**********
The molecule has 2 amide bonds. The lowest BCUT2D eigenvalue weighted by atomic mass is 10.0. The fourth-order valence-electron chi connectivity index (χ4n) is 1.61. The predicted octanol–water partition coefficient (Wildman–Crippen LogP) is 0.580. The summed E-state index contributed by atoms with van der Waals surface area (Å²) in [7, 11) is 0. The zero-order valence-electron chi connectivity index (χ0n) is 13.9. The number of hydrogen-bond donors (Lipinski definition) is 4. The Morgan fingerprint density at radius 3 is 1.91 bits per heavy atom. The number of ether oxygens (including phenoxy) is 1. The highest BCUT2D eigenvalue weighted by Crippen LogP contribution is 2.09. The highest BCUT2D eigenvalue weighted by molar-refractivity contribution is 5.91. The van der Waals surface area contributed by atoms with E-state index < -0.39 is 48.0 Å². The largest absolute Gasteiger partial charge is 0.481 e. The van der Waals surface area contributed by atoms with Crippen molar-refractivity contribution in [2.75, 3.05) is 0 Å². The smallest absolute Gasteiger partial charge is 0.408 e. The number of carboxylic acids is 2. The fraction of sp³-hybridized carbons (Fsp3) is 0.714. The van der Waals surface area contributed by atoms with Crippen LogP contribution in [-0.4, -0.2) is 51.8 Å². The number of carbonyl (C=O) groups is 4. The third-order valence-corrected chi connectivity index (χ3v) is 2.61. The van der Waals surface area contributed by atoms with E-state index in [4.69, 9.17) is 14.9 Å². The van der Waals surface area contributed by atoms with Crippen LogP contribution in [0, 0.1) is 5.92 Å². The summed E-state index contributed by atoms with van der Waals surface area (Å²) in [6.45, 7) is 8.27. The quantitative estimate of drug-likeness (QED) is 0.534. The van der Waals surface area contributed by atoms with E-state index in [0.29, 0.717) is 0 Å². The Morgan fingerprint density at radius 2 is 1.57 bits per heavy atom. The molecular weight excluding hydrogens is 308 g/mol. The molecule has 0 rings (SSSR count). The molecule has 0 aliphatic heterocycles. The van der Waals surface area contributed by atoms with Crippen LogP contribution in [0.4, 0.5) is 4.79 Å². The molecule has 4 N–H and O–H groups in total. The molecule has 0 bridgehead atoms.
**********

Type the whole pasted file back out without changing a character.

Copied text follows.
The molecule has 2 amide bonds. The lowest BCUT2D eigenvalue weighted by atomic mass is 10.0. The fourth-order valence-electron chi connectivity index (χ4n) is 1.61. The predicted octanol–water partition coefficient (Wildman–Crippen LogP) is 0.580. The summed E-state index contributed by atoms with van der Waals surface area (Å²) in [7, 11) is 0. The zero-order valence-electron chi connectivity index (χ0n) is 13.9. The number of hydrogen-bond donors (Lipinski definition) is 4. The Morgan fingerprint density at radius 3 is 1.91 bits per heavy atom. The number of ether oxygens (including phenoxy) is 1. The highest BCUT2D eigenvalue weighted by Crippen LogP contribution is 2.09. The highest BCUT2D eigenvalue weighted by molar-refractivity contribution is 5.91. The van der Waals surface area contributed by atoms with E-state index < -0.39 is 48.0 Å². The largest absolute Gasteiger partial charge is 0.481 e. The van der Waals surface area contributed by atoms with Crippen molar-refractivity contribution in [2.75, 3.05) is 0 Å². The smallest absolute Gasteiger partial charge is 0.408 e. The number of carboxylic acids is 2. The fraction of sp³-hybridized carbons (Fsp3) is 0.714. The van der Waals surface area contributed by atoms with Crippen LogP contribution in [-0.4, -0.2) is 51.8 Å². The number of carbonyl (C=O) groups is 4. The third-order valence-corrected chi connectivity index (χ3v) is 2.61. The van der Waals surface area contributed by atoms with E-state index in [4.69, 9.17) is 14.9 Å². The van der Waals surface area contributed by atoms with Crippen LogP contribution in [0, 0.1) is 5.92 Å². The summed E-state index contributed by atoms with van der Waals surface area (Å²) in [6.45, 7) is 8.27. The quantitative estimate of drug-likeness (QED) is 0.534. The van der Waals surface area contributed by atoms with E-state index in [0.29, 0.717) is 0 Å². The Morgan fingerprint density at radius 2 is 1.57 bits per heavy atom. The molecular weight excluding hydrogens is 308 g/mol. The molecule has 0 rings (SSSR count). The molecule has 0 aliphatic heterocycles. The van der Waals surface area contributed by atoms with Crippen LogP contribution in [0.4, 0.5) is 4.79 Å². The molecule has 4 N–H and O–H groups in total. The molecule has 0 bridgehead atoms.